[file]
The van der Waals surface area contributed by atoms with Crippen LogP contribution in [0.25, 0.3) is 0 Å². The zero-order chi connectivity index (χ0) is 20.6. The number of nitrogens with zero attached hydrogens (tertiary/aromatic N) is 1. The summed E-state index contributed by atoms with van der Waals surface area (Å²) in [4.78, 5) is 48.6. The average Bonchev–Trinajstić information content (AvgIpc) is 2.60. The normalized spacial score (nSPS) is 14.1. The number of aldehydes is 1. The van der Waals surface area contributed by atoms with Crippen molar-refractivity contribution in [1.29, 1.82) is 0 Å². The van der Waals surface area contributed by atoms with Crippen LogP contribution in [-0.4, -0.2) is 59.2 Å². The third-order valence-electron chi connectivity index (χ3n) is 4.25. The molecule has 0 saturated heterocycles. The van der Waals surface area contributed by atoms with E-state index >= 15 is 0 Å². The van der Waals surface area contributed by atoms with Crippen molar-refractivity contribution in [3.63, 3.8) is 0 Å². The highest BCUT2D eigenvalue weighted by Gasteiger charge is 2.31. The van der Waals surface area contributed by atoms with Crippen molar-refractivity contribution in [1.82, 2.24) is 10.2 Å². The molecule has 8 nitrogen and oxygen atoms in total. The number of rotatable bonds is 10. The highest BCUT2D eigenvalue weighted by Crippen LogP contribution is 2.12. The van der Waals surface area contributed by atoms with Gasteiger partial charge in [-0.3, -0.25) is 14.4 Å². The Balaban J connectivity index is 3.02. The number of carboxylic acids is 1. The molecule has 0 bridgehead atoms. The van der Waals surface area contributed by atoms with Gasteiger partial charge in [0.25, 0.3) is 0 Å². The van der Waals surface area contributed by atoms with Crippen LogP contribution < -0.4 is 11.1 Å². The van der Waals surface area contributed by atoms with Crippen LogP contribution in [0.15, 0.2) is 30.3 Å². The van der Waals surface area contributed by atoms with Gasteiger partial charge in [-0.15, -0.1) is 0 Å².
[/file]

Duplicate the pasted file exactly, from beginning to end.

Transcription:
The van der Waals surface area contributed by atoms with Crippen LogP contribution in [0.25, 0.3) is 0 Å². The zero-order chi connectivity index (χ0) is 20.6. The number of nitrogens with zero attached hydrogens (tertiary/aromatic N) is 1. The summed E-state index contributed by atoms with van der Waals surface area (Å²) in [4.78, 5) is 48.6. The average Bonchev–Trinajstić information content (AvgIpc) is 2.60. The normalized spacial score (nSPS) is 14.1. The number of aldehydes is 1. The van der Waals surface area contributed by atoms with Crippen molar-refractivity contribution in [1.29, 1.82) is 0 Å². The van der Waals surface area contributed by atoms with Crippen LogP contribution in [-0.4, -0.2) is 59.2 Å². The third-order valence-electron chi connectivity index (χ3n) is 4.25. The molecule has 0 saturated heterocycles. The van der Waals surface area contributed by atoms with E-state index >= 15 is 0 Å². The van der Waals surface area contributed by atoms with Crippen molar-refractivity contribution in [3.63, 3.8) is 0 Å². The highest BCUT2D eigenvalue weighted by Gasteiger charge is 2.31. The van der Waals surface area contributed by atoms with Crippen molar-refractivity contribution in [1.82, 2.24) is 10.2 Å². The molecule has 8 nitrogen and oxygen atoms in total. The number of rotatable bonds is 10. The highest BCUT2D eigenvalue weighted by Crippen LogP contribution is 2.12. The van der Waals surface area contributed by atoms with Gasteiger partial charge in [-0.3, -0.25) is 14.4 Å². The Balaban J connectivity index is 3.02. The number of carboxylic acids is 1. The molecule has 0 bridgehead atoms. The van der Waals surface area contributed by atoms with Gasteiger partial charge in [0.25, 0.3) is 0 Å². The van der Waals surface area contributed by atoms with Crippen LogP contribution < -0.4 is 11.1 Å². The van der Waals surface area contributed by atoms with Crippen LogP contribution in [0.15, 0.2) is 30.3 Å². The van der Waals surface area contributed by atoms with Gasteiger partial charge in [-0.15, -0.1) is 0 Å².